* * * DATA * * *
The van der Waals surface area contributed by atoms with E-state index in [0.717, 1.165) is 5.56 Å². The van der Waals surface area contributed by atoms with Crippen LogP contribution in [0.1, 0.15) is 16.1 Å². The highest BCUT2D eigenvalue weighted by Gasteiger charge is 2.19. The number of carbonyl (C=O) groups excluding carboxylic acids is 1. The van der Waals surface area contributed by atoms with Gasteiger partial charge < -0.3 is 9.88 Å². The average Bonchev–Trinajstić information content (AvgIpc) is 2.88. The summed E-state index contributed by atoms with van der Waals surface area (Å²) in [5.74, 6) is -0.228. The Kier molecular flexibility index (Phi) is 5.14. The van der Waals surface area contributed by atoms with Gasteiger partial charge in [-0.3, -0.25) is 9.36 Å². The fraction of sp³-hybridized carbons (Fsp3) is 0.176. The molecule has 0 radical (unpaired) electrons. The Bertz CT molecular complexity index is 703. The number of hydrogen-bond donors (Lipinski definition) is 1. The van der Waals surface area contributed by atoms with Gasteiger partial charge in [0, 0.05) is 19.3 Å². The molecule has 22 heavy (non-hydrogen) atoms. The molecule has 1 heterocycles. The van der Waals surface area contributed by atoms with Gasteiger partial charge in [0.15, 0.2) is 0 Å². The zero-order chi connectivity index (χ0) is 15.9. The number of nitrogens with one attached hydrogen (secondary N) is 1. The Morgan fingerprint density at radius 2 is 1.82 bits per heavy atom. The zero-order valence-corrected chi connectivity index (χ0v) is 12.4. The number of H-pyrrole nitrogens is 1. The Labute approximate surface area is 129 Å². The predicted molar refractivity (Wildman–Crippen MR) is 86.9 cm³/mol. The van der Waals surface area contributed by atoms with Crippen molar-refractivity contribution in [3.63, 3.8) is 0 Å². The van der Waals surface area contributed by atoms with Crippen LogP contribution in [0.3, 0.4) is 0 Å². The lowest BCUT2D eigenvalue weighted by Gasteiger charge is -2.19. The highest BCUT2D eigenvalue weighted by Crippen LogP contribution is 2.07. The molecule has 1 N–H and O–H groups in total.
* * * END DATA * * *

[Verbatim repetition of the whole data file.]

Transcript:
The van der Waals surface area contributed by atoms with E-state index in [0.717, 1.165) is 5.56 Å². The van der Waals surface area contributed by atoms with Crippen LogP contribution in [0.1, 0.15) is 16.1 Å². The highest BCUT2D eigenvalue weighted by Gasteiger charge is 2.19. The number of carbonyl (C=O) groups excluding carboxylic acids is 1. The van der Waals surface area contributed by atoms with Gasteiger partial charge < -0.3 is 9.88 Å². The average Bonchev–Trinajstić information content (AvgIpc) is 2.88. The summed E-state index contributed by atoms with van der Waals surface area (Å²) in [5.74, 6) is -0.228. The Kier molecular flexibility index (Phi) is 5.14. The van der Waals surface area contributed by atoms with Gasteiger partial charge in [-0.3, -0.25) is 9.36 Å². The fraction of sp³-hybridized carbons (Fsp3) is 0.176. The molecule has 0 radical (unpaired) electrons. The Bertz CT molecular complexity index is 703. The number of hydrogen-bond donors (Lipinski definition) is 1. The van der Waals surface area contributed by atoms with Gasteiger partial charge in [0, 0.05) is 19.3 Å². The molecule has 22 heavy (non-hydrogen) atoms. The molecule has 1 heterocycles. The van der Waals surface area contributed by atoms with Gasteiger partial charge in [0.15, 0.2) is 0 Å². The zero-order chi connectivity index (χ0) is 15.9. The number of nitrogens with one attached hydrogen (secondary N) is 1. The Morgan fingerprint density at radius 2 is 1.82 bits per heavy atom. The zero-order valence-corrected chi connectivity index (χ0v) is 12.4. The number of H-pyrrole nitrogens is 1. The Labute approximate surface area is 129 Å². The predicted molar refractivity (Wildman–Crippen MR) is 86.9 cm³/mol. The van der Waals surface area contributed by atoms with Crippen molar-refractivity contribution in [3.63, 3.8) is 0 Å². The van der Waals surface area contributed by atoms with Crippen LogP contribution in [0.3, 0.4) is 0 Å². The lowest BCUT2D eigenvalue weighted by Gasteiger charge is -2.19. The highest BCUT2D eigenvalue weighted by Crippen LogP contribution is 2.07. The molecule has 1 N–H and O–H groups in total.